Hijacking of embryonic programs by neural crest-derived neuroblastoma: from physiological migration to metastatic dissemination
- 1INSERM U1217 Institut NeuroMyoGène (INMG), France
In the developing organism, complex molecular programs orchestrate the generation of cells in adequate numbers, drive them to migrate along the correct pathways towards appropriate territories, eliminate superfluous cells, and induce terminal differentiation of survivors into the appropriate cell-types. Despite strict controls constraining developmental processes, malignancies can emerge in still immature organisms. This is the case of Neuroblastoma (NB), a highly heterogeneous disease, predominantly affecting children before the age of 5 years. Highly metastatic forms represent half of the cases and are diagnosed when disseminated foci are detectable. Neuroblastoma arise from a transient population of embryonic cells, the neural crest (NC), and especially NC committed to the establishment of the sympatho-adrenal tissues. The NC is generated at the dorsal edge of the neural tube of the vertebrate embryo, under the action of NC specifier gene programs. NC cells (NCC) undergo an epithelial to mesenchymal transition, and engage on a remarkable journey in the developing embryo, contributing to a plethora of cell-types and tissues. Various NCC sub-populations and derived lineages adopt specific migratory behaviors, moving individually as well as collectively, exploiting the different embryonic substrates they encounter along their path. Here we discuss how the specific features of NCC in development are re-iterated during NB metastatic behaviors.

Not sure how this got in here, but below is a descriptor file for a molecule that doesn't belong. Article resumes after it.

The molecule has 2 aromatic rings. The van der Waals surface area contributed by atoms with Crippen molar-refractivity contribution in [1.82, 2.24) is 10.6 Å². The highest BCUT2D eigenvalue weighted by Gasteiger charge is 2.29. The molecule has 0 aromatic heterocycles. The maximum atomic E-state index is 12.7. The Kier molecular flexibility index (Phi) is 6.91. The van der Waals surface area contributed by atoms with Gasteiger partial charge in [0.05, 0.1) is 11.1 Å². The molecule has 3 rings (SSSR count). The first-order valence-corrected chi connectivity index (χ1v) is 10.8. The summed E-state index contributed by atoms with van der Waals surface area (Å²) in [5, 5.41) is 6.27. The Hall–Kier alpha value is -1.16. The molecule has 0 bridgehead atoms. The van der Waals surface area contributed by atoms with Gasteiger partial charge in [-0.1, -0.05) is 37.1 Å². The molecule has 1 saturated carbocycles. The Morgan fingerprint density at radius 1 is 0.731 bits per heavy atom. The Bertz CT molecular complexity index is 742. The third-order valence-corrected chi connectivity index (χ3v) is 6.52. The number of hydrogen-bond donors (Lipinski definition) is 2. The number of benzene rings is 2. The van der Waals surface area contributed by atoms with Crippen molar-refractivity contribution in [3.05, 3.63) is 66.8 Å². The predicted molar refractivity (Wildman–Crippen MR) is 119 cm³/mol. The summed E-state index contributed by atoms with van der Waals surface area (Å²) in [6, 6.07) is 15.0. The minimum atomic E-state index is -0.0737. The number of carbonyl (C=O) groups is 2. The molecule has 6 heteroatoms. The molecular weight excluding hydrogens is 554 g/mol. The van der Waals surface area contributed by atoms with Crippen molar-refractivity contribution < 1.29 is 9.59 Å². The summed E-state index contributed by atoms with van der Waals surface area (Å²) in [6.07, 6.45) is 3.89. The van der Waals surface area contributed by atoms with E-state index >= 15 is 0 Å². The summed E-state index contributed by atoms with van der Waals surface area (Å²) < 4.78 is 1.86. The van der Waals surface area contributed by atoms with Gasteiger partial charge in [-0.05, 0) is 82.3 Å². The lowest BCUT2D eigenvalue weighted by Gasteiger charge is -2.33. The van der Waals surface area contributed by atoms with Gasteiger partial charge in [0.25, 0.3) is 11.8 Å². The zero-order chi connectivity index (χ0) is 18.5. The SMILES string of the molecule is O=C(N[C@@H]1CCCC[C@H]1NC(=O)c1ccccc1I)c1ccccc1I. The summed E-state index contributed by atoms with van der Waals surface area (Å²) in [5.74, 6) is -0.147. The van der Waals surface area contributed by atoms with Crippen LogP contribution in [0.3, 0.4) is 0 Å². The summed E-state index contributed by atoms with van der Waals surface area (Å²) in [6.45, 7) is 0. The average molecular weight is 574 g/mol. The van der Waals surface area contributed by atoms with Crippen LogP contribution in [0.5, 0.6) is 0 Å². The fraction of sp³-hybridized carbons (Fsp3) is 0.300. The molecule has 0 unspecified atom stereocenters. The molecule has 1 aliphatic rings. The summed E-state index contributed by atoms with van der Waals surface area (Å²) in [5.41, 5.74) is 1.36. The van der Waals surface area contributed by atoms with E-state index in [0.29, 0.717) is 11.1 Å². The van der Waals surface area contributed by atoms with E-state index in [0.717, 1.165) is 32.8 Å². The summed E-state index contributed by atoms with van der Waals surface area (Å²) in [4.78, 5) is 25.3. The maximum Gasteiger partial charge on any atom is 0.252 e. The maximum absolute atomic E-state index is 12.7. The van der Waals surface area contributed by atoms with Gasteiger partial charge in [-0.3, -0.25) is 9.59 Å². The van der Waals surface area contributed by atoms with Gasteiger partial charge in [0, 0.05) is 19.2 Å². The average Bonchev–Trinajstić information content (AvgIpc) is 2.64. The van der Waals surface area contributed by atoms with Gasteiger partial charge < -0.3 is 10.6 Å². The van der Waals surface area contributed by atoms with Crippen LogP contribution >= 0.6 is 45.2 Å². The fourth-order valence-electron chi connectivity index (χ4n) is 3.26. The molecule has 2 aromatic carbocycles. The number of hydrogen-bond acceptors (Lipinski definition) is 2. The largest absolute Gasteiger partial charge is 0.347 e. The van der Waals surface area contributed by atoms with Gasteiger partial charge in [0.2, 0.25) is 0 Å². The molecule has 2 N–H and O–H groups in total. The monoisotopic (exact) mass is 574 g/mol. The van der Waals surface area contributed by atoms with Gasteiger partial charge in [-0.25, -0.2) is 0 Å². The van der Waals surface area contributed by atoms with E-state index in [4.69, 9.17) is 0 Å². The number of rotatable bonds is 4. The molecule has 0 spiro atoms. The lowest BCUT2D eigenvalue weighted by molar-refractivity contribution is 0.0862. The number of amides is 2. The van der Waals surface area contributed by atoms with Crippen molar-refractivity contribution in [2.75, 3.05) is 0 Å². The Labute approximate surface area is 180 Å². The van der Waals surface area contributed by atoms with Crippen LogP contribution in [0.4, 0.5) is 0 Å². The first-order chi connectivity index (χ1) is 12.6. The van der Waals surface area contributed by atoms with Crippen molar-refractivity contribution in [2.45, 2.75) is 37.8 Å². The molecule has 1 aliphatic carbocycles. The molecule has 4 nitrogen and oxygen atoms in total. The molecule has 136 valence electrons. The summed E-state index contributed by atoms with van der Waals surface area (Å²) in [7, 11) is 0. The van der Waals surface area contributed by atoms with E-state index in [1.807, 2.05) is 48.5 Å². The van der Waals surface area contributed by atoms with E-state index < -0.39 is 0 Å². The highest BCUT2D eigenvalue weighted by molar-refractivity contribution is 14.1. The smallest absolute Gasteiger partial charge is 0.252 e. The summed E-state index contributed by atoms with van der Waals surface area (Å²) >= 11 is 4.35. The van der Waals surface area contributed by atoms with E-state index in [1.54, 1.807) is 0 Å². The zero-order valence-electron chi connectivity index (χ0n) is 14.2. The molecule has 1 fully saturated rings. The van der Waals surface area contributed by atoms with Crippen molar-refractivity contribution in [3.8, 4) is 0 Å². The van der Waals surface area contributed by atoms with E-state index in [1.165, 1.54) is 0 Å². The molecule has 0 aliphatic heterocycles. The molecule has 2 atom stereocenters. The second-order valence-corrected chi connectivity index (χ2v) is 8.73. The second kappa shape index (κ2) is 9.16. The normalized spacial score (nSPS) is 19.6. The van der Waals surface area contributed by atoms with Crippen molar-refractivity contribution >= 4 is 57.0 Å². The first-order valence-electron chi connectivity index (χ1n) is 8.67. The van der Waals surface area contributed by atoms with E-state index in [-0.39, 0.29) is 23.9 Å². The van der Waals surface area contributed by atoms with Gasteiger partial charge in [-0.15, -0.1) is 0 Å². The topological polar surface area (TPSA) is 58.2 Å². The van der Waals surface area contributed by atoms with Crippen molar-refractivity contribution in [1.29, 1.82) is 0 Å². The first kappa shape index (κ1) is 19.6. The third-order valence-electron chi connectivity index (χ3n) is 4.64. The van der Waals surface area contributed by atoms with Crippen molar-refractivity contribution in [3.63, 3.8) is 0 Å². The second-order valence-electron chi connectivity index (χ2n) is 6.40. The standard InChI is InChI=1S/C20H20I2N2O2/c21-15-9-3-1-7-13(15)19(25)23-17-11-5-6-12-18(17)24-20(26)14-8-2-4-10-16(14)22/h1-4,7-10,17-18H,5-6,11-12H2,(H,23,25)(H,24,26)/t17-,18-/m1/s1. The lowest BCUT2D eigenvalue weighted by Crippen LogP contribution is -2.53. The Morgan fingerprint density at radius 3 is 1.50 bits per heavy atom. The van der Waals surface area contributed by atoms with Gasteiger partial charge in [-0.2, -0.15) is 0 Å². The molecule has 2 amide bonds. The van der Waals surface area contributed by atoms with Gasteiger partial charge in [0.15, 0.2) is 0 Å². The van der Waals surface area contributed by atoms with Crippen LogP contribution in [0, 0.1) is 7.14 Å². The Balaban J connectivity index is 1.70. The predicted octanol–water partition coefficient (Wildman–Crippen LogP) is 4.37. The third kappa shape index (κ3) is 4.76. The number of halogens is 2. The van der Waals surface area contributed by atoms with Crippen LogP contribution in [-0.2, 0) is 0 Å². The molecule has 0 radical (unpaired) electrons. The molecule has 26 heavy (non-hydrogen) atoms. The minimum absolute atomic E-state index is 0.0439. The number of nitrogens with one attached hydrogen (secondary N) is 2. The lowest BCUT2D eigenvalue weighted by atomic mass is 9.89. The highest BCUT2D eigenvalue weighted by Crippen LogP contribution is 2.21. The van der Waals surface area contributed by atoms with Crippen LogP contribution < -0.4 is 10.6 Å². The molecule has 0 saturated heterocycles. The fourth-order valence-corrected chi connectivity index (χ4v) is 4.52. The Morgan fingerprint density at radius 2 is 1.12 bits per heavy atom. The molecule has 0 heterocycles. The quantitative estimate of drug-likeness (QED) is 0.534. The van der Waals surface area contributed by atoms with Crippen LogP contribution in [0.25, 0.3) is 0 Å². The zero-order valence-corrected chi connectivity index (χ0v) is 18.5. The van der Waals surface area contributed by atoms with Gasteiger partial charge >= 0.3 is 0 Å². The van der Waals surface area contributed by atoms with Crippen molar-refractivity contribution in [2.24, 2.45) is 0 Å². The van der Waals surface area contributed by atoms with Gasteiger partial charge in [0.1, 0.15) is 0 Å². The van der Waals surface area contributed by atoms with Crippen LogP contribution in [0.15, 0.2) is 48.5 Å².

Keywords: Neural Crest, Neuroblastoma, Migration & development, metastasis, Embryogenesis
Received: 28 Nov 2018;
Accepted: 12 Feb 2019.
Edited by:Virginie Neirinckx, Luxembourg Institute of Health (LIH), Luxembourg
Reviewed by:Philip F. Copenhaver, Oregon Health & Science University, United States
Carsten Theiss, Ruhr-Universität Bochum, Germany
Copyright: © 2019 Delloye-Bourgeois and Castellani. This is an open-access article distributed under the terms of the Creative Commons Attribution License (CC BY). The use, distribution or reproduction in other forums is permitted, provided the original author(s) and the copyright owner(s) are credited and that the original publication in this journal is cited, in accordance with accepted academic practice. No use, distribution or reproduction is permitted which does not comply with these terms.
* Correspondence: PhD. Valérie Castellani, INSERM U1217 Institut NeuroMyoGène (INMG), Villeurbanne, France, firstname.lastname@example.org